The place was beautiful, the company good.  I really loved it up there.  If I hadn't hurt myself, I probably could've eked out an 11th hour finish.  But we went out to eat then came back to the race.  I even met a guy who had run the Highland Sky race, and we talked about that course, and I talked up The Oil Creek races.



So I didn't quite do what I set out to do.  And I'm happy.  Mostly.  I also feel... disappointed in myself.  I didn't have stomach issues, I hurt my knee.  But if I had been at a race with a more generous cut off, I would've kept going, I think.  But I guess what happens happens, and I should just take the enjoyable experience I had with the landscapes and the people and the trail as fortuitous.  I got to visit with good friends, and I found out Pat had stocked the aid stations with Swedish fish, because I have a fondness for the red gummies.  It was a really happy time, and I've learned a bit about myself, for good or bad.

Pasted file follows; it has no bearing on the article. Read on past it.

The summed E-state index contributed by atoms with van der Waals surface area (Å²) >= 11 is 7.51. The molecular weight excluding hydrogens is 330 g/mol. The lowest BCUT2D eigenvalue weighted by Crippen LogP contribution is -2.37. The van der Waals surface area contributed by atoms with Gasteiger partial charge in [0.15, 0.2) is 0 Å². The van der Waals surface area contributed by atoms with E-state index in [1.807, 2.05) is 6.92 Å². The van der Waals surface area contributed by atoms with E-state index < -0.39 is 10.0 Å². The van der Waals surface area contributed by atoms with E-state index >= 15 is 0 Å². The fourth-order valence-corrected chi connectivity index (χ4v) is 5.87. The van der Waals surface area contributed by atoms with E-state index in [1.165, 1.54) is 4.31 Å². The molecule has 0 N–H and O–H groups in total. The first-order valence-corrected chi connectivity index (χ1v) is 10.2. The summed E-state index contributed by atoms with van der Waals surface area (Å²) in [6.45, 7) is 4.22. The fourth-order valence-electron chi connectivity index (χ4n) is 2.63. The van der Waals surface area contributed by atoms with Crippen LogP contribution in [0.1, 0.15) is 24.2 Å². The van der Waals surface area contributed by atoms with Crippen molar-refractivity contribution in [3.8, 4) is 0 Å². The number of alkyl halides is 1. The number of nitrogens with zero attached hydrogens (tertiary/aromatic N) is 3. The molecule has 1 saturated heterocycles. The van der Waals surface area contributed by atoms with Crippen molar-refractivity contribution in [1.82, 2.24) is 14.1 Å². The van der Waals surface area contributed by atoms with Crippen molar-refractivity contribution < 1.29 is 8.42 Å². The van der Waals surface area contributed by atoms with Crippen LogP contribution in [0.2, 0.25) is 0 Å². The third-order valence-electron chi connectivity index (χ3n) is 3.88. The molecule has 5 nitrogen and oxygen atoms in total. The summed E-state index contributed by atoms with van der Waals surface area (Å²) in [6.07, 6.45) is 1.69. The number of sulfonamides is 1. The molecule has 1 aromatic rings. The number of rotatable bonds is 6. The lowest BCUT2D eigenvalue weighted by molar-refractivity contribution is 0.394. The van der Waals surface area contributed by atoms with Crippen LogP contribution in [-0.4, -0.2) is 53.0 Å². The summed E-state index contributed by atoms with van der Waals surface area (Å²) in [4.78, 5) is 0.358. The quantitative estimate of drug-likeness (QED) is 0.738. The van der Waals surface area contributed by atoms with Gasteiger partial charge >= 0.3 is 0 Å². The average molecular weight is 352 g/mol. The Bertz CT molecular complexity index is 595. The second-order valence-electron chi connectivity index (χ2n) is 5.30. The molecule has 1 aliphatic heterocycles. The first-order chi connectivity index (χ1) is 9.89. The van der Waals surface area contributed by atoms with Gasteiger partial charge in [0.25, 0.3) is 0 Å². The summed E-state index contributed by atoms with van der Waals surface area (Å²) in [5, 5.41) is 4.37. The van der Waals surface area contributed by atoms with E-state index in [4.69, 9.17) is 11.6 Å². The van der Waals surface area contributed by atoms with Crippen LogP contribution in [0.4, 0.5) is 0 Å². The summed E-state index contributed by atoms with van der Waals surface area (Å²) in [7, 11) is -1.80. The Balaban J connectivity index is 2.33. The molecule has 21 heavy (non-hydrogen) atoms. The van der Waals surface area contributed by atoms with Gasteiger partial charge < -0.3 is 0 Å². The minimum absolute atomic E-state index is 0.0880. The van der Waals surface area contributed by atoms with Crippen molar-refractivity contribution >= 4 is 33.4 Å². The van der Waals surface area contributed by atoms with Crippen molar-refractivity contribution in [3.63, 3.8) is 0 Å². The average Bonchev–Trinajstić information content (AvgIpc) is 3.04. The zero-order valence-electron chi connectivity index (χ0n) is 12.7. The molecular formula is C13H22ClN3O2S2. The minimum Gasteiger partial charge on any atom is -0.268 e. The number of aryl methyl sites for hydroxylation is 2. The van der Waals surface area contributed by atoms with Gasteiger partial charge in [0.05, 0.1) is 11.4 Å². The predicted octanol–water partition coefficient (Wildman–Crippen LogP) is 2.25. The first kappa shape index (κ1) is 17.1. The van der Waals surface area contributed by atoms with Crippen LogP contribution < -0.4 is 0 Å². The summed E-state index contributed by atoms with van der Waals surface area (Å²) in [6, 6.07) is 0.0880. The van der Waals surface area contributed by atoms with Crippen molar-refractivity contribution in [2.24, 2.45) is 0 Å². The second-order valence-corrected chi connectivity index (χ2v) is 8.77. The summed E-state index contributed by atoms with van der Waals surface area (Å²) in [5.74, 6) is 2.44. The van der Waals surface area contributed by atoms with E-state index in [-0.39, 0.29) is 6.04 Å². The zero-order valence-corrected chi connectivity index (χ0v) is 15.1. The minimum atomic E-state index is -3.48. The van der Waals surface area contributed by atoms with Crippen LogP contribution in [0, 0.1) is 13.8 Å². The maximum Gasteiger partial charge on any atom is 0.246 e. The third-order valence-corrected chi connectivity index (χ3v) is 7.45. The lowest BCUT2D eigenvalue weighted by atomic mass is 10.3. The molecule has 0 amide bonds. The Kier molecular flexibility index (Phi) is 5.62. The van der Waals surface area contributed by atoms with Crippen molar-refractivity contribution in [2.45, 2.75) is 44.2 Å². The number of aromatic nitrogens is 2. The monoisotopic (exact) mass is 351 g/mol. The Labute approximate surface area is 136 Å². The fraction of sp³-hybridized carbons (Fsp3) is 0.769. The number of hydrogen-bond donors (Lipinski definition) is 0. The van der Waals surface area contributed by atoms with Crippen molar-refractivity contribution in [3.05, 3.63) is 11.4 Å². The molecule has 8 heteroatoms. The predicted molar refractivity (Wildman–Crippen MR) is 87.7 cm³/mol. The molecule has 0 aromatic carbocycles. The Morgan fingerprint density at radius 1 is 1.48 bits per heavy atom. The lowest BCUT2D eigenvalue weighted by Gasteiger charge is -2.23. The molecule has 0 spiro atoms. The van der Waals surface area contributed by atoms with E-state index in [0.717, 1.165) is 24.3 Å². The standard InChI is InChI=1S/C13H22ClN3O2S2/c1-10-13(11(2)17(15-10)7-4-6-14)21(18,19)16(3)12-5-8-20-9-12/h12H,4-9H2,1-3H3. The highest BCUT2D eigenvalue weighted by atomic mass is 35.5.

Until the next race... enjoy some more happy pictures of Green Lakes State Park.










Sunday, June 15, 2014

The Highlands Sky 40 Mile Trail Run - Oh What A Feeling!

I'm behind a few posts, but I'm going to try to be better, so I'm going to do this one while it's fresh in my head, then I'll go back and post about my overnight backpacking trip in early may, and my first "official" road marathon.

So the name of this race is the Highland's Sky Trail Run, and you do feel like you're touching the sky.  After seeing a fellow trail runner's blog post about this gorgeous and challenging run, I knew I wanted to give it a go.  And Jason and I had visited Canaan Valley about 12 years back, and I thought it would make a nice family weekend.